HomeWinBuzzer NewsMicrosoft Releases Windows 10 20H1 ISO Files

Microsoft Releases Windows 10 20H1 ISO Files

Users can now download the ISO files for Windows 10 20H1 (Version 2004) ahead of its full launch this coming May.


Back in December, sent out Windows 10 Preview Build 19041 for Windows Insiders. This was widely believed to be the finalized feature build for the feature update (which is coming in May). Now, Microsoft has released the corresponding ISO files for the update.

It is worth noting Microsoft is still sending out optional Insider updates for Windows 10 20H1. The company is expected to roll the updates up into an RTM package that should be ready next month. In the meantime, if you don't want to wait for the (stable) release, you can use the ISO file for a manual download.

If you take this option, you will still be able to download and install updates and cumulative patches through the Insider program.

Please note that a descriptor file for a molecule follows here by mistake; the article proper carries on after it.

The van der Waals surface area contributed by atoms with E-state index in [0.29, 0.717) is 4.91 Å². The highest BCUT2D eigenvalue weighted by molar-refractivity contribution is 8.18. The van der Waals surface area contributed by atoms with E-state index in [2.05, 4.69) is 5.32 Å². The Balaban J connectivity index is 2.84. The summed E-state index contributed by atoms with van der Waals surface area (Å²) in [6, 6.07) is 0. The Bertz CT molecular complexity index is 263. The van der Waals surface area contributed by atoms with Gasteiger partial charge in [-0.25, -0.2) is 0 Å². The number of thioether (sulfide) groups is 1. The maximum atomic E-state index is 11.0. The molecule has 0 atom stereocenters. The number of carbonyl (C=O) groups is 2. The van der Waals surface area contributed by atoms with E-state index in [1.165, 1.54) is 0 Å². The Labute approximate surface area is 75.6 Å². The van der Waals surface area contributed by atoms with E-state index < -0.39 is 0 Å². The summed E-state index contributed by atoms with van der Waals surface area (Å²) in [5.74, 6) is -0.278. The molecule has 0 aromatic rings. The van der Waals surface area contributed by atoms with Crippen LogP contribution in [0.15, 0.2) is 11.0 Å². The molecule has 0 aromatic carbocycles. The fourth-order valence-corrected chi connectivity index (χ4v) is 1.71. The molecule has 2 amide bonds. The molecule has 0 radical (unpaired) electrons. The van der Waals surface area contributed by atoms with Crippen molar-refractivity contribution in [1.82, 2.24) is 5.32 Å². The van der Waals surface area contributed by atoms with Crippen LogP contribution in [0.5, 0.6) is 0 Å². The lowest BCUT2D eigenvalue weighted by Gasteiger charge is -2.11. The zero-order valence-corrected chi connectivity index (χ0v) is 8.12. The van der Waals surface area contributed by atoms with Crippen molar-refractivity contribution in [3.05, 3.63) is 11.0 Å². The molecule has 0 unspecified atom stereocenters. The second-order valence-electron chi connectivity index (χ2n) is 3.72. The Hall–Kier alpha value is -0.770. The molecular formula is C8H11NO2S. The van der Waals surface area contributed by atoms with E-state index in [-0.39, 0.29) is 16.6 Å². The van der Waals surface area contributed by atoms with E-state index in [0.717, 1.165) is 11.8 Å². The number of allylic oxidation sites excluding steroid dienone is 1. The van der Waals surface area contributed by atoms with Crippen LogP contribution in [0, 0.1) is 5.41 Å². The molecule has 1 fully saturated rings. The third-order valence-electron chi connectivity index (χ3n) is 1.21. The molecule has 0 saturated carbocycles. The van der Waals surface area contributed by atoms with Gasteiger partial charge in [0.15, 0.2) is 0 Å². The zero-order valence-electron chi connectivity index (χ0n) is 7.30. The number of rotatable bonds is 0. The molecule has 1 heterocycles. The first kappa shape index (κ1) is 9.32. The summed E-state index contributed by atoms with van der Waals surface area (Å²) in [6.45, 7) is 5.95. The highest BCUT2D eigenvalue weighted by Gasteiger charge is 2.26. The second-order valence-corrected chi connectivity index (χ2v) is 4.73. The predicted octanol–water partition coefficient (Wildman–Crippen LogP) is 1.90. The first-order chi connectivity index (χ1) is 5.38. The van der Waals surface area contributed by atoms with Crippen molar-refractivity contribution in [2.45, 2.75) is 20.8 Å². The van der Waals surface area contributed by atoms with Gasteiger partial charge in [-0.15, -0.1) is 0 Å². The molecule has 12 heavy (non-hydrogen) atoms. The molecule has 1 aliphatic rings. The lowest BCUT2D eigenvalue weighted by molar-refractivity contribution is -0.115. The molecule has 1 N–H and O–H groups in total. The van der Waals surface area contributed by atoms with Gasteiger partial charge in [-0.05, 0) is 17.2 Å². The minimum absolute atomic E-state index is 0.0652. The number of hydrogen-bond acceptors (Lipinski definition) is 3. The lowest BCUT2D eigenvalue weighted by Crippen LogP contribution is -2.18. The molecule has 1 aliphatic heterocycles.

ISO images allows users to write contained data onto a storage device, such as a CD, DVD, or more commonly external drive (USB stick). With the image onboard a storage device, an identical copy of Windows 10 is available to be installed on a machine.

Update Changes

As we look forward to the official reach of Windows 10 20H1, Microsoft continues to hone how it updates the platform. Certainly, the upcoming Windows 10X version of the platform will come with its own unique update experience.

For the new Windows Update experience, Microsoft says it will initially be exclusive to the new platform. The company says updates will come to the OS in an offline state and will be saved offline. Microsoft will then move the modified files before the system reboots.

With this new method, Microsoft says Windows 10X will update in “less than 90 seconds”.

In June 2019, Microsoft changed major Windows 10 updates to once-yearly events. The Fast Ring would handle major Windows 10 updates, which were moved to once annually. As for the Slow Ring, it was scheduled to be solely for testing minor updates. These would arrive in the second half of the year.

However, the company was forced to revert back to twice-yearly updates following negative feedback.

Luke Jones
Luke Jones
Luke has been writing about all things tech for more than five years. He is following Microsoft closely to bring you the latest news about Windows, Office, Azure, Skype, HoloLens and all the rest of their products.

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